MINNEAPOLIS — NFL Commissioner Roger Goodell said Wednesday that the league is planning to start the 2011 season on time, even as the lockout reached its 40th day with few signs of progress in court-ordered talks between the owners and players.
“We’re planning to play a full season and we’re going to negotiate as hard as we can to get that done,” Goodell told Giants season-ticket holders in a conference call during a break in the fourth day of mediation at the federal courthouse in Minneapolis.
Goodell, Packers CEO Mark Murphy, Falcons President Rich McKay and owners Pat Bowlen of Denver, Jerry Jones from Dallas and Jerry Richardson from Carolina attended Wednesday’s session. Players Ben Leber and Mike Vrabel were joined by Hall of Famer Carl Eller and attorneys for the talks in front of U.S. Magistrate Judge Arthur Boylan. All declined comment.
It has been two weeks since U.S. District Judge Susan Richard Nelson ordered the two sides back to the table. At the time, she also said she would take “a couple weeks” to decide on the players’ request for an injunction to immediately lift the lockout, which is the NFL’s first work stoppage since 1987.
Nelson’s decision figures to put considerable leverage on the winning side, though it will almost certainly be appealed.
“That is the judge’s decision,” Goodell said. “She will make that ruling when she is prepared to do it, and at that point in time we all will respect the ruling and we will get back to the point where we are negotiating.”
The two sides have spent four days with Boylan, following 16 days of failed talks in front of a federal mediator in Washington.
Some have questioned whether the two sides were committed to negotiating while awaiting Nelson’s ruling. But Goodell said all parties involved remain committed to the process.
“I think fans want solution. I want solutions,” he said. “I think the players want solutions and I think the teams want solutions. That’s why we have to be working at it in negotiations and figuring out how to get to that point.”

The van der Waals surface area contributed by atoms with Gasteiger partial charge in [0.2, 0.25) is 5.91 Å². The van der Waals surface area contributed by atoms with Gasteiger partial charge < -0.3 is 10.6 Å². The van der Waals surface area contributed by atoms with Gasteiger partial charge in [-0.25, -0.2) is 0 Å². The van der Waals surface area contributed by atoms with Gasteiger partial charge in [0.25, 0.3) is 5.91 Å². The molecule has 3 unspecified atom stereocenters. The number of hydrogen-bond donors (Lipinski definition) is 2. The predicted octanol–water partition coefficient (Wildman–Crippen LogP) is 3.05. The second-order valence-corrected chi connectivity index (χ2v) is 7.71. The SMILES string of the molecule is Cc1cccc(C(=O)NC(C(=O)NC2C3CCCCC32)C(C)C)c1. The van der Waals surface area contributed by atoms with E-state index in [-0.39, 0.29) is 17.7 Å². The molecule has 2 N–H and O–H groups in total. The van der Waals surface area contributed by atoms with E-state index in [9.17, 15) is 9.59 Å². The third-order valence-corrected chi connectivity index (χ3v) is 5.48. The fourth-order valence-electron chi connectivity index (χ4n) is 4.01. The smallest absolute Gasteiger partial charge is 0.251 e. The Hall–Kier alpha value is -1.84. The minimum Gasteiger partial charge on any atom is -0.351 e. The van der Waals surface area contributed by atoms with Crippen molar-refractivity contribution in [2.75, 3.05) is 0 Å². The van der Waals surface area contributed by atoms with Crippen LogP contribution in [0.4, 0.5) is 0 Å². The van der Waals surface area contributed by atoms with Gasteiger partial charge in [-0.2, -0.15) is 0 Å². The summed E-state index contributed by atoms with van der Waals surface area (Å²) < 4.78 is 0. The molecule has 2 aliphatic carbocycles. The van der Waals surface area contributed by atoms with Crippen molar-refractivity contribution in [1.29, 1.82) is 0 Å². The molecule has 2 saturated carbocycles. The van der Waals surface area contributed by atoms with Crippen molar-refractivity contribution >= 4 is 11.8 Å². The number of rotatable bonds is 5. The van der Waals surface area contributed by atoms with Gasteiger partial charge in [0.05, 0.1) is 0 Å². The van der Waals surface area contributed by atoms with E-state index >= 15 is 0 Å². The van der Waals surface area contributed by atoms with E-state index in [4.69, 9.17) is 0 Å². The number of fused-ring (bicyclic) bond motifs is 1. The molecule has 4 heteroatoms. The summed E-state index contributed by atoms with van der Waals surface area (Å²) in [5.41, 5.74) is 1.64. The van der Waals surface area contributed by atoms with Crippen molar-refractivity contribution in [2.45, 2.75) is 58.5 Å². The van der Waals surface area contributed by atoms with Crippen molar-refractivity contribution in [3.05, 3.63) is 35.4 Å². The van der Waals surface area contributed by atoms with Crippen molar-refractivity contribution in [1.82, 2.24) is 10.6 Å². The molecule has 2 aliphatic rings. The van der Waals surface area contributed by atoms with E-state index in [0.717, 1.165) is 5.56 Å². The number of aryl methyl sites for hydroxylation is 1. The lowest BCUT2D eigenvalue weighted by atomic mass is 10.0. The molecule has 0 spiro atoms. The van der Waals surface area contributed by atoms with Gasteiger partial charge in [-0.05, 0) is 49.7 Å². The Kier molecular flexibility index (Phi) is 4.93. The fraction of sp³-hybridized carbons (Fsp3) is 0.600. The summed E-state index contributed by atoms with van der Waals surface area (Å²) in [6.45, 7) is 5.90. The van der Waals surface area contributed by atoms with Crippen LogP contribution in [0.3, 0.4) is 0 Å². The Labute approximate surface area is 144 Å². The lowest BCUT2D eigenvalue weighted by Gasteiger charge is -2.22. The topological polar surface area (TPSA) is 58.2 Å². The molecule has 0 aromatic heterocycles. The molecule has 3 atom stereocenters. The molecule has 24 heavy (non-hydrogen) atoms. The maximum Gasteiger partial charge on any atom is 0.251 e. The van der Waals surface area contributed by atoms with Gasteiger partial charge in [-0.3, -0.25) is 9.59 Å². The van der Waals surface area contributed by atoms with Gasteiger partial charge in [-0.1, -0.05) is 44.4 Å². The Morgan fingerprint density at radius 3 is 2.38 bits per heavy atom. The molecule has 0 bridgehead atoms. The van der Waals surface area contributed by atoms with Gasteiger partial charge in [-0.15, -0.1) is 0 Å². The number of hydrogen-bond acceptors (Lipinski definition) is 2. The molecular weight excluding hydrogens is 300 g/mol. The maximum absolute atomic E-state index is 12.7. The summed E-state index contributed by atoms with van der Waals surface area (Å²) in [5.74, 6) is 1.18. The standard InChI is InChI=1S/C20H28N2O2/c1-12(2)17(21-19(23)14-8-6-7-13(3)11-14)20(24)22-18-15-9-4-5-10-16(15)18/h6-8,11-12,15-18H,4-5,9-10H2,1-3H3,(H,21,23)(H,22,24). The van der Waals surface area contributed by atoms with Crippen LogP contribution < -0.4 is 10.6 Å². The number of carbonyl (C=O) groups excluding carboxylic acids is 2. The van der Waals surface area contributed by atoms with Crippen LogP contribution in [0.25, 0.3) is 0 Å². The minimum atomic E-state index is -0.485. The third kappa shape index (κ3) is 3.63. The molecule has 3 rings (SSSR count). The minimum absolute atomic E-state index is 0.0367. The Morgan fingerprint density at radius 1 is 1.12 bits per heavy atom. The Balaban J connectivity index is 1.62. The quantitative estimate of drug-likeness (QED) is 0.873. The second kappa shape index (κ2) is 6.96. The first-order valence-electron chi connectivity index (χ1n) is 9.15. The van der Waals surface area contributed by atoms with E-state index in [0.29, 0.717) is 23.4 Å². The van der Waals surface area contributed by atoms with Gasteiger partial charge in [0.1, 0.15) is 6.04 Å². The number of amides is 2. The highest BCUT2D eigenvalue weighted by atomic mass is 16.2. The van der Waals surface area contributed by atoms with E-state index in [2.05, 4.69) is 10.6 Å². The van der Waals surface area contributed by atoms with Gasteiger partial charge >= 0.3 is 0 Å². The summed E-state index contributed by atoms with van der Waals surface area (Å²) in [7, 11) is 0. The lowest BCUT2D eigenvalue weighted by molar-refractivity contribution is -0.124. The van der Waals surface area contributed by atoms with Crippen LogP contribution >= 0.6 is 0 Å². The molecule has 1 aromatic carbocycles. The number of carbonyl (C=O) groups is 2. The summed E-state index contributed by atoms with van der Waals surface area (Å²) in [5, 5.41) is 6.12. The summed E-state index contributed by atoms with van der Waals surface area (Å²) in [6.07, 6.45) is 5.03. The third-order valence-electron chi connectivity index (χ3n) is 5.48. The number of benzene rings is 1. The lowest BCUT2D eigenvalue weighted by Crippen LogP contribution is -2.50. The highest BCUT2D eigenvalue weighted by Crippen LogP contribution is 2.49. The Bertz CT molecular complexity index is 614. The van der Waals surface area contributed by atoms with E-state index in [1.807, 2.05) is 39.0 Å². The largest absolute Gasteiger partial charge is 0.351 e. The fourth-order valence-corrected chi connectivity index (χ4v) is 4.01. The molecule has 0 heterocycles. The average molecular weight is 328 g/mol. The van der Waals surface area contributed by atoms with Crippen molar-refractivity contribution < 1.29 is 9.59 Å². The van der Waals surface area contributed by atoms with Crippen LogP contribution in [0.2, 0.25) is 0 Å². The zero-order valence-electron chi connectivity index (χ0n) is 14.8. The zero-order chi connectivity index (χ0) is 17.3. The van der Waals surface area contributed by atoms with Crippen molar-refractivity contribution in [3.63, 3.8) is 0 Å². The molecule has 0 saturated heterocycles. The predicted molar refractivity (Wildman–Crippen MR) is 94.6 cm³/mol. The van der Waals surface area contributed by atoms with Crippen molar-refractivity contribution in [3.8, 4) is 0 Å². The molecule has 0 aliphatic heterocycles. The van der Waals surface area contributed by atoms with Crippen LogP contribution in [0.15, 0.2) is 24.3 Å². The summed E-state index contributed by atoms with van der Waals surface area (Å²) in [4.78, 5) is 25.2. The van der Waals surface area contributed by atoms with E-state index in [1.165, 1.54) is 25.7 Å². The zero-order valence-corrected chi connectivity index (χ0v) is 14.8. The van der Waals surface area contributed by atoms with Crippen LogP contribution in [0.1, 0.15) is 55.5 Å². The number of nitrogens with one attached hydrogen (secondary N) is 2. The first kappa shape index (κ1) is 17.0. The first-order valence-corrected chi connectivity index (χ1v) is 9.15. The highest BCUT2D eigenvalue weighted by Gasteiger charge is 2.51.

Players including MVP quarterbacks Tom Brady and Peyton Manning filed the injunction request along with a class-action antitrust lawsuit against the NFL. The lawsuit has been combined with two other similar claims from retirees, former players and rookies-to-be, with Eller the lead plaintiff in that group.
The Sports Business Journal reported Wednesday that a group of about 70 “mid-tier” players are considering hiring a law firm to get them a seat at the mediation table, upset that the talks broke off last month.
DeMaurice Smith, the head of the players’ trade association, said he was unaware of the report. Vrabel said he had not heard of the report, either, but “they do have a seat, with Ben and me.”
With appeals expected, there isn’t a ton of time left when it comes to the 2011 season. The NFL released its regular season schedule Tuesday night, announcing that the season will open on Thursday, Sept. 8, with the Super Bowl champion Green Bay Packers hosting the New Orleans Saints.
That’s less than five months away, with free agency, trades and other roster decisions still up in the air while the lockout is in place.
The announcement of the schedule came with a big if, of course. The longer the labor strife drags through the court system, the more danger is posed to actual games being canceled.
“We have to identify the solutions and get it done,” Goodell said. “It is tough for me to project. We’re going to continue to make the preparations for the season and work as hard as we can to solve those issues in advance so we can play every game and every down of the season.”